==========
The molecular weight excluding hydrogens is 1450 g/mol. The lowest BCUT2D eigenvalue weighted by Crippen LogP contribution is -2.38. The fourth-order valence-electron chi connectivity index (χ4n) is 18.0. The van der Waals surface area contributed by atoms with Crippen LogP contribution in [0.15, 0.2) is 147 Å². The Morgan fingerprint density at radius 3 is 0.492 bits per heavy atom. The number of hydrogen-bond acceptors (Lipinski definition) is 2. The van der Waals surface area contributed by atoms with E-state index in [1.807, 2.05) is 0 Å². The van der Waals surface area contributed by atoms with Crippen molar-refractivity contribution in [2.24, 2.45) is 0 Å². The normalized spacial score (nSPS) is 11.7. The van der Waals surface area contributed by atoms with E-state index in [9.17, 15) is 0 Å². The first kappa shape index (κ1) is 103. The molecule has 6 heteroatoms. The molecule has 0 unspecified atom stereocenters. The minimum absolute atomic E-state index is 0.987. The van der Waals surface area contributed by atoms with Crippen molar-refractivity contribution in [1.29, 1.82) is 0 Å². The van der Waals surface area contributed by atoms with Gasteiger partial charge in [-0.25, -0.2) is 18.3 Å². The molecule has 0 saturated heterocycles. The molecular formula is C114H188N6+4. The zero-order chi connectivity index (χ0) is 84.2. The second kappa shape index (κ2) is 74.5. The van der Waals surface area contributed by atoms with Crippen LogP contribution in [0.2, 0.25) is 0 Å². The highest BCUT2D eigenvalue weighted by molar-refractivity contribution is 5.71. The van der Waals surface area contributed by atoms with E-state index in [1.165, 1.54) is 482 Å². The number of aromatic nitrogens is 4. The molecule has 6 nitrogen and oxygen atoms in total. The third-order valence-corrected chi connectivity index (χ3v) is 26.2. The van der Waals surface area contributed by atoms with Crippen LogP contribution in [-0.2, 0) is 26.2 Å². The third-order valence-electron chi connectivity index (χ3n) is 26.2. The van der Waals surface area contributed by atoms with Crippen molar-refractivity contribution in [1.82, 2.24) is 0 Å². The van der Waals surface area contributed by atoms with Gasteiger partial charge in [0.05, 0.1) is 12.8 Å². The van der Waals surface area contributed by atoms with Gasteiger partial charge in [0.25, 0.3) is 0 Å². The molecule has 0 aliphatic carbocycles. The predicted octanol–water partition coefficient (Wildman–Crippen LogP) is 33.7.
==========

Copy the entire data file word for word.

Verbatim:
The molecular weight excluding hydrogens is 1450 g/mol. The lowest BCUT2D eigenvalue weighted by Crippen LogP contribution is -2.38. The fourth-order valence-electron chi connectivity index (χ4n) is 18.0. The van der Waals surface area contributed by atoms with Crippen LogP contribution in [0.15, 0.2) is 147 Å². The Morgan fingerprint density at radius 3 is 0.492 bits per heavy atom. The number of hydrogen-bond acceptors (Lipinski definition) is 2. The van der Waals surface area contributed by atoms with E-state index in [1.807, 2.05) is 0 Å². The van der Waals surface area contributed by atoms with Crippen molar-refractivity contribution in [2.24, 2.45) is 0 Å². The normalized spacial score (nSPS) is 11.7. The van der Waals surface area contributed by atoms with E-state index in [9.17, 15) is 0 Å². The first kappa shape index (κ1) is 103. The molecule has 6 heteroatoms. The molecule has 0 unspecified atom stereocenters. The minimum absolute atomic E-state index is 0.987. The van der Waals surface area contributed by atoms with Crippen molar-refractivity contribution in [1.29, 1.82) is 0 Å². The van der Waals surface area contributed by atoms with Gasteiger partial charge in [-0.25, -0.2) is 18.3 Å². The molecule has 0 saturated heterocycles. The molecular formula is C114H188N6+4. The zero-order chi connectivity index (χ0) is 84.2. The second kappa shape index (κ2) is 74.5. The van der Waals surface area contributed by atoms with Crippen LogP contribution in [0.2, 0.25) is 0 Å². The highest BCUT2D eigenvalue weighted by molar-refractivity contribution is 5.71. The van der Waals surface area contributed by atoms with E-state index in [1.165, 1.54) is 482 Å². The number of aromatic nitrogens is 4. The molecule has 6 nitrogen and oxygen atoms in total. The third-order valence-corrected chi connectivity index (χ3v) is 26.2. The van der Waals surface area contributed by atoms with Crippen LogP contribution in [-0.2, 0) is 26.2 Å². The third-order valence-electron chi connectivity index (χ3n) is 26.2. The van der Waals surface area contributed by atoms with Crippen molar-refractivity contribution in [1.82, 2.24) is 0 Å². The van der Waals surface area contributed by atoms with Gasteiger partial charge in [0.05, 0.1) is 12.8 Å². The van der Waals surface area contributed by atoms with Gasteiger partial charge in [0.25, 0.3) is 0 Å². The molecule has 0 aliphatic carbocycles. The predicted octanol–water partition coefficient (Wildman–Crippen LogP) is 33.7.